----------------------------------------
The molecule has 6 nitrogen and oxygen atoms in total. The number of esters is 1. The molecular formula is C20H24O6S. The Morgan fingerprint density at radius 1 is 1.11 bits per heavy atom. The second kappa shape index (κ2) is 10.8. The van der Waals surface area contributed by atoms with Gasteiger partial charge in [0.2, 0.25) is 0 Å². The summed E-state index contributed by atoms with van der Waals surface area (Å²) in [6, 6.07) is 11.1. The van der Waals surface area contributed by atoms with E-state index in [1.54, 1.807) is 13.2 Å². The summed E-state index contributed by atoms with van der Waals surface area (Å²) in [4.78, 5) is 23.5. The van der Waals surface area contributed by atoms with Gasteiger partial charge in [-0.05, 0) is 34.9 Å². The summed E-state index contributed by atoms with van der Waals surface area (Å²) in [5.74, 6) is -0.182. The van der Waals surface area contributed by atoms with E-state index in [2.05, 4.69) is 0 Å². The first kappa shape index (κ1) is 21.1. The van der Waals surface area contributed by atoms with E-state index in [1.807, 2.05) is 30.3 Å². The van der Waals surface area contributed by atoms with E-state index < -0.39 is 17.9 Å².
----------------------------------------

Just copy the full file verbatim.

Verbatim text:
The molecule has 6 nitrogen and oxygen atoms in total. The number of esters is 1. The molecular formula is C20H24O6S. The Morgan fingerprint density at radius 1 is 1.11 bits per heavy atom. The second kappa shape index (κ2) is 10.8. The van der Waals surface area contributed by atoms with Gasteiger partial charge in [0.2, 0.25) is 0 Å². The summed E-state index contributed by atoms with van der Waals surface area (Å²) in [6, 6.07) is 11.1. The van der Waals surface area contributed by atoms with E-state index in [1.54, 1.807) is 13.2 Å². The summed E-state index contributed by atoms with van der Waals surface area (Å²) in [4.78, 5) is 23.5. The van der Waals surface area contributed by atoms with Gasteiger partial charge in [-0.05, 0) is 34.9 Å². The summed E-state index contributed by atoms with van der Waals surface area (Å²) in [5.74, 6) is -0.182. The van der Waals surface area contributed by atoms with E-state index in [2.05, 4.69) is 0 Å². The first kappa shape index (κ1) is 21.1. The van der Waals surface area contributed by atoms with E-state index in [1.807, 2.05) is 30.3 Å². The van der Waals surface area contributed by atoms with E-state index < -0.39 is 17.9 Å².